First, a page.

In 2007, Warren Buffett famously bet $1 million that the broad market would beat the average hedge fund over the next decade. Ted Seides of Protégé Partners LLC stepped up to the challenge. Seides selected a basket of five hedge funds (identity not disclosed) to go head to head with Buffett.
Despite the vicious market plunge that followed shortly after, Buffett managed to win the bet by a mile.
Nine years down the line, hedge fund portfolios have, on average, climbed 22 percent vs. 85.4 percent by the Vanguard Admiral Shares S&P 500 Index Fund (MUTF:VTSAX), Buffett’s pick.
VTSAX has climbed 15.3% in the year-to-date. It’s managed to notch double-digit returns in 7 out of 9 years since 2009. Buffett says he’s more than willing to put his money on the line again:
”There’s no doubt in my mind that the S&P 500 will do better than the great majority of professional managers achieve for their clients after fees.”
He, however, points out that he will be 97 by the time the wager is decided so he took a pass this time.
Index Funds Beat Out Managed Funds
It sounds like a pretty serious indictment on hedge funds by the Oracle of Omaha. But Buffett is in good company. Investor sentiment regarding actively managed funds has turned overwhelmingly negative since the financial crisis. This is due to a host of issues including chronic underperformance, high fees and quaint strategies.
There’s also the high churn rates: Only half of hedge funds survive over a 10-year span. Hedge funds have delivered poor risk-adjusted returns over the past decade, and investors have been giving them a wide berth. Asset inflows into passive index funds have risen sharply. For example, Vanguard , the grandaddy of passive indexing, has reached total assets of nearly $5 trillion, an all-time high.
Numerous studies have found that index funds steadily beat actively managed funds over the long-term. In fact, one such study found that 86% of actively managed equity funds in the U.S., Europe and emerging markets failed to beat their benchmarks over the past decade.
In another study, Ryan Poirier, senior analyst at S&P Dow Jones, and his collegues established that only 5 percent of mutual funds that invest in large-cap U.S. stocks that beat the S&P 500 in a three-year stretch were able to repeat the feat in the three following years.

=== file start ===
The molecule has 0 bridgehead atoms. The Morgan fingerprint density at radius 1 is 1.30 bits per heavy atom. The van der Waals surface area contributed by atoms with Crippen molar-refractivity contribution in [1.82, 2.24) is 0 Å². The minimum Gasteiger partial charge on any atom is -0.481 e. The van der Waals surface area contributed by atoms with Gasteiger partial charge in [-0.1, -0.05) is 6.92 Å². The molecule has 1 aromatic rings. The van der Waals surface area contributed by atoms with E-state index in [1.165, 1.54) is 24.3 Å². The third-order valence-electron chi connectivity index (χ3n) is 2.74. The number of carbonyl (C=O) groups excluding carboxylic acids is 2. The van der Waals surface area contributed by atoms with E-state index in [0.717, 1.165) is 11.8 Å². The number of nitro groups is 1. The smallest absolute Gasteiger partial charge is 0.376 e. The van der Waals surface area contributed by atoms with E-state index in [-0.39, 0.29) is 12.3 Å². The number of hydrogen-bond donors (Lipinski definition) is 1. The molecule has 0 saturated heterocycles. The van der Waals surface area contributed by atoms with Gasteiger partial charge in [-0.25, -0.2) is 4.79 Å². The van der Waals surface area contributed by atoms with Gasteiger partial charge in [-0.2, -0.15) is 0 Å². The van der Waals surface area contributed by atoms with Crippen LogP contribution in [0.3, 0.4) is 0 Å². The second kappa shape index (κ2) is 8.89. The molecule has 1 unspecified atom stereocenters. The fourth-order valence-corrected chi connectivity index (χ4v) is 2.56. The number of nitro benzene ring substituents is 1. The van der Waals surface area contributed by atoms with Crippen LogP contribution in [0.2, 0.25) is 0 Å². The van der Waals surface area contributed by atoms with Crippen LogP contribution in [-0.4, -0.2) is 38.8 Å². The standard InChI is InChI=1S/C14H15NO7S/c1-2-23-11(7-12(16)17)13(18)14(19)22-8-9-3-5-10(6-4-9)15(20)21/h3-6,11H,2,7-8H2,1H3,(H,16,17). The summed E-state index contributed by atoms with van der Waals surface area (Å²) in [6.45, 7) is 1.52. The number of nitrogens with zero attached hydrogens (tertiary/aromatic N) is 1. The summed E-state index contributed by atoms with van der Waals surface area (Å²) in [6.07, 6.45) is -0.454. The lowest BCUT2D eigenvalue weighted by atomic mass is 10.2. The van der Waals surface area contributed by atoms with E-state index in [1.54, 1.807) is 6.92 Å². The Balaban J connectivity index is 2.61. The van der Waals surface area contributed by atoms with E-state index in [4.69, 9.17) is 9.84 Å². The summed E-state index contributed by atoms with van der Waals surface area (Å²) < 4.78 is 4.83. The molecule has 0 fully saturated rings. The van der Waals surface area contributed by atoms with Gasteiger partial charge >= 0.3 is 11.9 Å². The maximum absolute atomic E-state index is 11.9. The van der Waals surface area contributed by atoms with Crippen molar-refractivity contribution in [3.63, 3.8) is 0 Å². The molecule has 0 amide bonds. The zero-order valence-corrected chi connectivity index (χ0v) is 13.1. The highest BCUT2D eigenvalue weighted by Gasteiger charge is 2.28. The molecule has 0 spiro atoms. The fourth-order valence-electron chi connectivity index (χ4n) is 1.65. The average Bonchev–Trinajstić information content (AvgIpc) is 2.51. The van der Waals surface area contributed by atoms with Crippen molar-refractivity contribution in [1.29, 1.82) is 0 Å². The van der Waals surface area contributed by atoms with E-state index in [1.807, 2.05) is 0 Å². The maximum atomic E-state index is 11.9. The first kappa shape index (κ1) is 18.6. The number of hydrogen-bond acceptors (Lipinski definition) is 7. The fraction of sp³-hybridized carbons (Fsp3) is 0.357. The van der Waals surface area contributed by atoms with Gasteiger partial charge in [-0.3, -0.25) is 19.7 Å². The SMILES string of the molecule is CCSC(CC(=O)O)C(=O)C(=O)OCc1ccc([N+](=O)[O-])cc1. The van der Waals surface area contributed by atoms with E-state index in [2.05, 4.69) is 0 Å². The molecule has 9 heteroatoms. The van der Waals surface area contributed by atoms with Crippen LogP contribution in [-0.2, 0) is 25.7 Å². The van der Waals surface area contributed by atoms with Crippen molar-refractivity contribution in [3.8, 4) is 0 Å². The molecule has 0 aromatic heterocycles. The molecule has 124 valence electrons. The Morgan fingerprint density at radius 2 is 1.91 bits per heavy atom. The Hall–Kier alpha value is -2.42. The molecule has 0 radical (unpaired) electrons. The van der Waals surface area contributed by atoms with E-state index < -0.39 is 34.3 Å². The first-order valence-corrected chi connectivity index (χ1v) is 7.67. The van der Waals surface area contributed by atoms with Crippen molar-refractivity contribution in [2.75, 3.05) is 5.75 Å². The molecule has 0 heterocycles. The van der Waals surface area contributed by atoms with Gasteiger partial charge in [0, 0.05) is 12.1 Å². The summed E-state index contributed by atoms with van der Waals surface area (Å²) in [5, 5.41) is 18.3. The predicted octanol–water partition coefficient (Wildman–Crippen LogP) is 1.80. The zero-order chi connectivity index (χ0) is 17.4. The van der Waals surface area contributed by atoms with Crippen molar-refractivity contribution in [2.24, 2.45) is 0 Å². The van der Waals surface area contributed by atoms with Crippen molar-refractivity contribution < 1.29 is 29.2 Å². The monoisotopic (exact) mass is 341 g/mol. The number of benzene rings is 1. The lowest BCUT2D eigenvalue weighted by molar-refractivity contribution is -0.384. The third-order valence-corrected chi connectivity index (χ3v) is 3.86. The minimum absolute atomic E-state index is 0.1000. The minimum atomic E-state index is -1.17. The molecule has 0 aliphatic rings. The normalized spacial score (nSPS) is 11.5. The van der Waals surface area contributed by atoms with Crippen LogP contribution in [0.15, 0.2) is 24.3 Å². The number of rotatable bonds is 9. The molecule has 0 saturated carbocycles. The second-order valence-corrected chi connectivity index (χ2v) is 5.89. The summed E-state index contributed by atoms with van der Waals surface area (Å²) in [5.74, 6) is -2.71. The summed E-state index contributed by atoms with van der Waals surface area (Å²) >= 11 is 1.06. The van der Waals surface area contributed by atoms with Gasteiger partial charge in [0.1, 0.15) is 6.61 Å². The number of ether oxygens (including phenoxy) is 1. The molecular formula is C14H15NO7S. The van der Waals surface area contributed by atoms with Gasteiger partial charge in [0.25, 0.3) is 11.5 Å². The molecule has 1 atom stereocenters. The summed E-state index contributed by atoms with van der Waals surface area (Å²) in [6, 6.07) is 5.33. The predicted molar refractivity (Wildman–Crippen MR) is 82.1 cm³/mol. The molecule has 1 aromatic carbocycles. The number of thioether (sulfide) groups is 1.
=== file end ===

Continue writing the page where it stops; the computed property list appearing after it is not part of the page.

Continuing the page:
Millionaires Love Stodgy Index Funds
There’s a good reason why stodgy index funds outperform their more exotic brethren with alarming alacrity. Index funds typically feature low fees, plenty of diversification and low turnover. They are also able to closely mimic both broad and narrow markets.
There’s an even better reason why 75% of a typical millionaire’s portfolio is held in a mix of public stocks, bonds and cash. (And only 1 in 8 high net worth individuals in the U.S. even owns a hedge fund.) These guys understand the true power of compounding, and how the difference of even a few percentage points in returns net of fees can quickly add up.
Case in point: Look at activist investor Bill Ackman’s Pershing Square Capital letter to shareholders. A respectable gross return of 37.3% in three years was cut nearly in half to 22.2% after fees. Index funds basically free-ride off the research and active monitoring by active funds. Thus, they are able to offer much lower fees. That factor alone can lead to a staggering difference in returns as Warren Buffett’s famous bet aptly proves.
The Case for Hedge Funds
The other factor is that over the long-term, the market tends to allocate capital better than the vast majority of hedge fund managers. And, that rings true even in bear markets where you would be forgiven for thinking that active management should be able to do better than index funds, which slavishly track their benchmark.
The fact is there are some boffo hedge fund managers out there. But there’s simply no sure-fire formula for picking the winners before the event. Only about 2% of fund managers have statistically significant evidence of skill, according to Nobel Laureate Eugene Fama and Kenneth French. Throw in the fact that the law does not obligate hedge funds to publicize their returns, and good luck trying to find a good one.
Still, it would be wrong to adopt a blanket approach and entirely dismiss hedge funds. In a few markets and asset classes, pursuing an active management approach might be worth the trouble. For instance, developing markets tend to be rife with inefficiencies.
Investing in an index fund that covers all emerging markets such as BRICs might turn out to be a mistake due to the unique challenges for each region. Fund managers in such countries tend to be more in touch with local companies than many foreign investors.
Therefore, they might do a better job picking the winners. And some asset classes have shown a clear divergence from the norm for active funds. For instance, 55% of the international small cap funds outperform their benchmarks.
But for the average retail investor, here’s some advice. Do yourself a favor and become a boring investor. Investing in a globally diversified portfolio of low-fee index funds and ETFs that track broad market indices will do you a world of good.
As of this writing, Brian Wu did not hold a position in any of the aforementioned securities.